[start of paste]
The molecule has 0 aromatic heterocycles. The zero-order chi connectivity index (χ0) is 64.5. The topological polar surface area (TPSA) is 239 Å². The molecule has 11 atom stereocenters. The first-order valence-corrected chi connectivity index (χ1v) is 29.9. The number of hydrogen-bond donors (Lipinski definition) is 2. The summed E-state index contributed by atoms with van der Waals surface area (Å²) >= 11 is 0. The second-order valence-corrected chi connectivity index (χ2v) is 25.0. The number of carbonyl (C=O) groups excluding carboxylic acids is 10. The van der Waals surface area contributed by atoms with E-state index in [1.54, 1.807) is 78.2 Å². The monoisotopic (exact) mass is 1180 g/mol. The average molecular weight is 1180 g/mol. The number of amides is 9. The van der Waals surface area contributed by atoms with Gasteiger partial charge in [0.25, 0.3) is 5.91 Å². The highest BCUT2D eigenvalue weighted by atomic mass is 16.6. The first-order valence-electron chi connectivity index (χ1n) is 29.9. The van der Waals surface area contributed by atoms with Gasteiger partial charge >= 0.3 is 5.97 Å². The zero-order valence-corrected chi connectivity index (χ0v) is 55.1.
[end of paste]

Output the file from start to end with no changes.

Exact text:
The molecule has 0 aromatic heterocycles. The zero-order chi connectivity index (χ0) is 64.5. The topological polar surface area (TPSA) is 239 Å². The molecule has 11 atom stereocenters. The first-order valence-corrected chi connectivity index (χ1v) is 29.9. The number of hydrogen-bond donors (Lipinski definition) is 2. The summed E-state index contributed by atoms with van der Waals surface area (Å²) >= 11 is 0. The second-order valence-corrected chi connectivity index (χ2v) is 25.0. The number of carbonyl (C=O) groups excluding carboxylic acids is 10. The van der Waals surface area contributed by atoms with E-state index in [1.54, 1.807) is 78.2 Å². The monoisotopic (exact) mass is 1180 g/mol. The average molecular weight is 1180 g/mol. The number of amides is 9. The van der Waals surface area contributed by atoms with Gasteiger partial charge in [0.25, 0.3) is 5.91 Å². The highest BCUT2D eigenvalue weighted by atomic mass is 16.6. The first-order valence-electron chi connectivity index (χ1n) is 29.9. The van der Waals surface area contributed by atoms with Gasteiger partial charge >= 0.3 is 5.97 Å². The zero-order valence-corrected chi connectivity index (χ0v) is 55.1.